Jaden Smith’s music video Fallen (directed by Miles Cable and Jaden Smith, USA, 2016, 4 min and 39 sec.) staggers and then collapses face first into settler-imperial iconographies of occupation. In the video, Smith–the actor, musician, model, and self-proclaimed living “Icon”–apprehends space and time through the hip-hop aesthetic practice of “sampling”–creating soundscapes from loops of previously recorded music. However, contrary to the once-ubiquitous form of hip-hop production, the video’s “cacophonous” visual sampling practices, which draw on genre Western and hip-hop popular culture, distort any semblance of an original, as Chickasaw theorist Jodi Byrd would argue. Fallen instead transforms the Indigenous homelands of Southern California into visual and sonic terra nullius cathected to the wounds borne of an overflowing and perhaps breaking heart. Critical Indigenous analyses, however, allow us to see beyond what Macarena Gómez-Barris theorizes as “extractive modes of perception,” by revealing how affective structures of settler-imperial occupation visually remap Indigenous homelands as discursive and material “resources” to be possessed by nonnatives.
The lead single from Smith’s first full-length studio album SYRE (2017), Fallen narrates Smith’s sonic persona falling in love with an unnamed female character. The video was co-directed by Smith, who has spent more than a decade behind the camera and was eighteen years old at the time of its release. The video opens onto a lifeless frontier colony that is reminiscent of a Western movie set, a tourist attraction, or both, as in the case Southern California’s Joshua Tree-adjacent “Pioneertown.” Fallen declares its temporality and location as “Calabasas 1867” in yellow, Wild-West-style font. Yet the video unfolds a mashup of times and spaces, where history begins with colonial occupation and pop-culture symbols signify Smith’s affective states. The locations for several of Smith’s SYRE music videos look suspiciously like Joshua Tree, California (for instance, “George Jeff,” “Icon,” and “Watch Me“). However, if we take Fallen at its word, the video erases the Indigenous Chumash lifeworlds that are currently occupied by the Los Angeles suburb of Calabasas, roughly twenty miles northwest of downtown, and claims the homelands through Smith’s embodied performances and settler geographies.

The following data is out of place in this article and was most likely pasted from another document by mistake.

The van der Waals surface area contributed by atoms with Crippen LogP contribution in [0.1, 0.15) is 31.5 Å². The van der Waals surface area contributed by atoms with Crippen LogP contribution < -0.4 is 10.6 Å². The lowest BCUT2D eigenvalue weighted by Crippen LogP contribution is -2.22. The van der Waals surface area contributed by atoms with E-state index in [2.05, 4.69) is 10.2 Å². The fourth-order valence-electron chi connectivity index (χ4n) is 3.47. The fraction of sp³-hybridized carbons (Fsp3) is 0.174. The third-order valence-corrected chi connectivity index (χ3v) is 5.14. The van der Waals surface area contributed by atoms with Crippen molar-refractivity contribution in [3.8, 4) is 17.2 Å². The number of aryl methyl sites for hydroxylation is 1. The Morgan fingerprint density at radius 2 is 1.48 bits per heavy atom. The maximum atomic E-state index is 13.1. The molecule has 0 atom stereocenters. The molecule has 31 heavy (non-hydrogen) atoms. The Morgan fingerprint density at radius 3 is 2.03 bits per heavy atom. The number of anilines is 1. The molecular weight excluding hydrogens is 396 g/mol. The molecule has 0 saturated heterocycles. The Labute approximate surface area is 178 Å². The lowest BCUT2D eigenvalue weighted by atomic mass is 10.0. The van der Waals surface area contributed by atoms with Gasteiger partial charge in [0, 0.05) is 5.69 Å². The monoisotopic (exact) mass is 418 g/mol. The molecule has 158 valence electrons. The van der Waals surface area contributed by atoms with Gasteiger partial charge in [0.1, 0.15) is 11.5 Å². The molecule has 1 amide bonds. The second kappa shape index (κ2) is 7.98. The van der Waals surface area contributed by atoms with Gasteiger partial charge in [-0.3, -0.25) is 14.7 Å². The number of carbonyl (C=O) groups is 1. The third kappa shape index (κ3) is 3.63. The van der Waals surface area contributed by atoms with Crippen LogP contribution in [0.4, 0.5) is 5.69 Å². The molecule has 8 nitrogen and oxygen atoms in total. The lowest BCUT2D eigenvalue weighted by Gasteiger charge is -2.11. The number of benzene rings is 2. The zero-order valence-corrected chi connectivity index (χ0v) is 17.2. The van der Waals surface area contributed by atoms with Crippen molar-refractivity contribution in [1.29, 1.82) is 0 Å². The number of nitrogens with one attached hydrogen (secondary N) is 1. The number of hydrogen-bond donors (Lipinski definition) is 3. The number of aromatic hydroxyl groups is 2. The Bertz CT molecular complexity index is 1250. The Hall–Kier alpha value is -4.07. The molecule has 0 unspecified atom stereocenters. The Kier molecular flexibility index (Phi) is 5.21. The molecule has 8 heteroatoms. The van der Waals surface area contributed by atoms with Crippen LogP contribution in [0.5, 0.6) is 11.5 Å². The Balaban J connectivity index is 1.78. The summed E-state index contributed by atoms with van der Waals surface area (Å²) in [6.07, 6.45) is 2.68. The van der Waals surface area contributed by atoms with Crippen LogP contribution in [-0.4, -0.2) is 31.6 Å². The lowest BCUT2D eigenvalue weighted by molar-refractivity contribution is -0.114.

Fallen cuts between Smith stumbling through the colony, coughing and vomiting black liquid, and Smith dancing, while a white settler, who resembles the murderous man-in-black character from the HBO series Westworld (2016-2018), observes his performances. For instance, Smith dance-walks down the colony’s main thoroughfare as he sings of Hennessy (a mainstay of hip-hop significations), bell hooks’s African diasporic feminism, and his lover’s surprise at his reading choices: “In my soul, you penetrate, I need your energy / Your vibrations make me levitate, sipping Hennessy / Reading bell hooks/ she just sayin’ / I’m surprised you do.” A large pastel-pink sign that reads “Trapper” in black text is visible in the background, affixed to a structure resembling a saloon. Although the sign “trap” has a long history in the narcotics economies of Southeastern North America, and a longer history of violence in North American extractive and settler colonialism, in recent hip-hop parlance, “the trap” refers to a place where drugs are sold, and a “trapper” is a dealer. Over the past decade, the sign has helped spawn a new subgenre of hip-hop known as trap. The subgenre trades in narratives of drug dealing, corporeal violence, and hetero-patriarchal sexuality as well as toxic masculinity. Sonically, trap is characterized by meticulously programmed high-hats, deep kick drums, and layered synthesizers. Fallen attempts to distance Smith from the racialized misogyny and violence normalized in contemporary hip-hop by portraying him as a “woke,” “emo” trapper in love who name drops bell hooks.